“Defy the Eye”
A new spin on an old style:
Camo patterns have evolved tremendously over the past 30 years. In the late 1970’s, photo realism was created and for the first time, the hunter could mimic his actual surroundings. It was revolutionary and turned the camo industry upside-down. Within a few years, there were multiple camo clothing manufacturers racing to create the most lifelike and realistic pattern. In the camo industry, complexity is not king. There are hundreds of patterns available to the modern hunter but many do not necessarily perform the one task that is demanded of them, breaking up the human outline. The vast majority of patterns are designed to directly appeal to the hunter’s eye rather than break the silhouette of the hunter.
Ungulates, or hoofed animals, do not operate on the same set of visual keys that predators do. Most ungulates focus on shape as opposed to color to differentiate between potential predator and a nonthreatening being. We need to recognize that as we move further from a given object, the detail is removed and we tend to distinguish an object’s characteristics by shape rather than minute detail. To apply this concept to a scenario in your daily life, think of a car that is parked in the median a hundred yards in front of you on the highway. As you approach, your natural instinct is to tap the breaks in case it is a state trooper. Your brain recognized the object as a potential threat and you reacted to protect your well being. An ungulates eyes work by the same set of laws. If there is a perceived danger, the senses are heightened and survival becomes the priority. in short, eliminate the human outline to eliminate the threat to prey.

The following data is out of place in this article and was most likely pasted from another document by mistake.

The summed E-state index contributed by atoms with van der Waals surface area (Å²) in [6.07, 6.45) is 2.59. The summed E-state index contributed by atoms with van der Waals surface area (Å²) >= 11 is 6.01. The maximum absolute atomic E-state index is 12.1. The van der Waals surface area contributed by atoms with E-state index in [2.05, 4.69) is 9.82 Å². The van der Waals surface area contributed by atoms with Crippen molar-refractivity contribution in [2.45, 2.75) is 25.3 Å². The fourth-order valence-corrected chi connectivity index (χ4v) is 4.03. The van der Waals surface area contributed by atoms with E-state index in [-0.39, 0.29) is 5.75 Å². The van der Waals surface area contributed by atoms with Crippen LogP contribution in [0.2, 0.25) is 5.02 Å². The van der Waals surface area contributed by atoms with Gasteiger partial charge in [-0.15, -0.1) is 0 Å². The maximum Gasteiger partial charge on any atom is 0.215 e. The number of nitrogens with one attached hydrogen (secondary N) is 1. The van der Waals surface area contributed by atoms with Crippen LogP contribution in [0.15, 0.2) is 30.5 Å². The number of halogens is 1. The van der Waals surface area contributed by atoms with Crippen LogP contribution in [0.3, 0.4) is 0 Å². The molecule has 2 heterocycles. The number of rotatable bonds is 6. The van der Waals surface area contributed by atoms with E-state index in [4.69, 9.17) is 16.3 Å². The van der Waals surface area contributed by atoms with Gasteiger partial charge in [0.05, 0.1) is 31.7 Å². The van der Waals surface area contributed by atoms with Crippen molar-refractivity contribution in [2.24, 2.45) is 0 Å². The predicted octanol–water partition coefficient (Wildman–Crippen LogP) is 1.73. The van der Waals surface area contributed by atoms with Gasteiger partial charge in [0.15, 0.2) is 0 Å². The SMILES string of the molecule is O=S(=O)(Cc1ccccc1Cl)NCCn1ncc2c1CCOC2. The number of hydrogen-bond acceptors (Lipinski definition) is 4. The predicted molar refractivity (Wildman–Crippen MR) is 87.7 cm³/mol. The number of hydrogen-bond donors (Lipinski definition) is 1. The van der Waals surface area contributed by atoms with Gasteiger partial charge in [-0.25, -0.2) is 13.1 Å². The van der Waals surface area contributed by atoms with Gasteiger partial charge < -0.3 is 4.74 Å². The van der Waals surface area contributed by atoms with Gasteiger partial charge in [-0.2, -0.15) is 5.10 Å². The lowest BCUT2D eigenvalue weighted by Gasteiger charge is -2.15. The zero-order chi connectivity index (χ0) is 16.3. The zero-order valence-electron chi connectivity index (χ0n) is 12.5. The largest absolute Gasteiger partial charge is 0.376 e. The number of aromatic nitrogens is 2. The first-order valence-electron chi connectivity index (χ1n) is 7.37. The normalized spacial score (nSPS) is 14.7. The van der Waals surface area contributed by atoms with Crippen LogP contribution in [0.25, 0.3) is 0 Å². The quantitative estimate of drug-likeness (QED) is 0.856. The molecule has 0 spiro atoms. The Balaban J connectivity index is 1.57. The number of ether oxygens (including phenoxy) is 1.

As previously stated, the design is more important to the color. As you already know, ungulates do not see color like we do. As humans, we see in a trichromatic color scheme. That means that we have a wider range of colors that our brain can differentiate and distinguish. Ungulates, on the other hand, see in a dichromatic format. This means that they are highly in tune with blues, grays, and yellows but are unable to see red tones. Basically, ungulates are red/green colorblind and see shades of grays when these colors are presented.
Predators have evolved over millions of years to elude the eyes of their prey as well. Some of the worlds most deadly predators utilize the same concept of macro diffusion to maximize their efficiency as killers and elude prey.
The most important characteristic is creating contrast and depth. The pattern has to fracture the human outline at both long and close range. We created our pattern by starting with the most versatile earth tones we could find and combining them in a format that created deep contrast. Lastly, we added a branch overlay with drop-shadow to add depth to the design.